After four years of infertility, the actress Alex Kingston had a child after having IVF treatment. During the treatment, Kingston also worked with Payne. "One of my sisters is physically and mentally handicapped and I realized that I was holding on to a lot of fear about that," says Kingston. "With Niravi, I was able to release a huge amount of stuff I’d been holding on to without realizing it."

March 05, 2002, Reported On The Times Newspapers (TimesOnLine.com) Web Site


Hypnotherapy to Promote Fertility
by Jim Schwartz, BCH

Originally published in the Bellies, Birth and Babies publication, Winter 2004

When most people think of hypnotherapy, they think of losing weight, smoking cessation or issues such as overcoming fears and phobias, but few people are aware of how hypnotherapy is being used for promoting fertility.

Several thousand years ago, the Chinese observed that women who had difficulty conceiving often had an underlying emotional issue that was preventing conception. This concept is once again receiving serious consideration as infertility has become more prevalent in our society.

Christiane Northrup in her book, Women’s Bodies, Women’s Wisdom, talked about the mind/body connection—the importance of a healthy mind as well as a healthy body—and how it can impact fertility. Northrup wrote: “Regardless of what you’ve been told about your fertility, you need to know that your ability to conceive is profoundly influenced by the complex interaction among psychosocial, psychological, and emotional factors, and that you can consciously work with this to enhance your ability to have a baby.”

Is the mind really strong enough to interfere with conception? That question has been the focus of several recent infertility studies. Dr Elizabeth Muir, a clinical psychologist based in London, who specializes in treating infertility, conducted a study where hypnotherapy was added to the fertility program for women with unexplained infertility. Muir says, “Hypnotherapy works on the premise that the conscious and subconscious minds may be at odds with each other. I believe that while a woman might consciously want a baby, her subconscious may be stopping her from getting pregnant. Most women I see have psychosomatic infertility related to conflicts or unresolved issues about having a baby.” The results of Muir’s study were that forty-five percent of the women with unexplained infertility were able to conceive.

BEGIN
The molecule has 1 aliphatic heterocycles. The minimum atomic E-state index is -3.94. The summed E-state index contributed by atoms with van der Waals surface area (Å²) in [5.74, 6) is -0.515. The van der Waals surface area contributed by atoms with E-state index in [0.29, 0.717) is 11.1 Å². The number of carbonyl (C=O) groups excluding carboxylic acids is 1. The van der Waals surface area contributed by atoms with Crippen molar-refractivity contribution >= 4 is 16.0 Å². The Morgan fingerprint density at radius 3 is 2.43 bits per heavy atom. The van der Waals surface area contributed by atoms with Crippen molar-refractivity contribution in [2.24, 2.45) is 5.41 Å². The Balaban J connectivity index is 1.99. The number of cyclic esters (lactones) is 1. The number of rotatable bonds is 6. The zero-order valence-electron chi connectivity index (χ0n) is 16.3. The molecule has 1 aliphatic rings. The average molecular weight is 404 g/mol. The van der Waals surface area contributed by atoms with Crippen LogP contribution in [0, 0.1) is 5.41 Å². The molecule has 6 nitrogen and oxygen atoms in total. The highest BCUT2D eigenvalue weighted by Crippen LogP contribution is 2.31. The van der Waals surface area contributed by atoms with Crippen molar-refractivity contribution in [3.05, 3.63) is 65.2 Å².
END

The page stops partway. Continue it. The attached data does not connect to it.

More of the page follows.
In her research, Dr. Muir discussed how hypnotherapy affects the hypothalamus gland. The hypothalamus gland is a tiny region of the forebrain that sends out the signals which control the flow of hormones in the body. Muir found that this gland was sensitive to stress and acted as a bridge between the emotional and the physical. She discovered that hypnotherapy could be used to reduce stress which in turn would allow the hypothalamus gland to trigger the hormone production that was conducive to successful reproduction.

Other studies regarding the mind/body connection to fertility have been conducted in recent years. One study published in the Journal of the American Medical Women’s Association found that 42 percent of the 132 infertile women in a mind/body program conceived within six months of completing the program. A third study published in the journal, Fertility and Sterility, found that found that 55 percent of the previously infertile women in a mind/body program conceived, compared with 20 percent of the control group.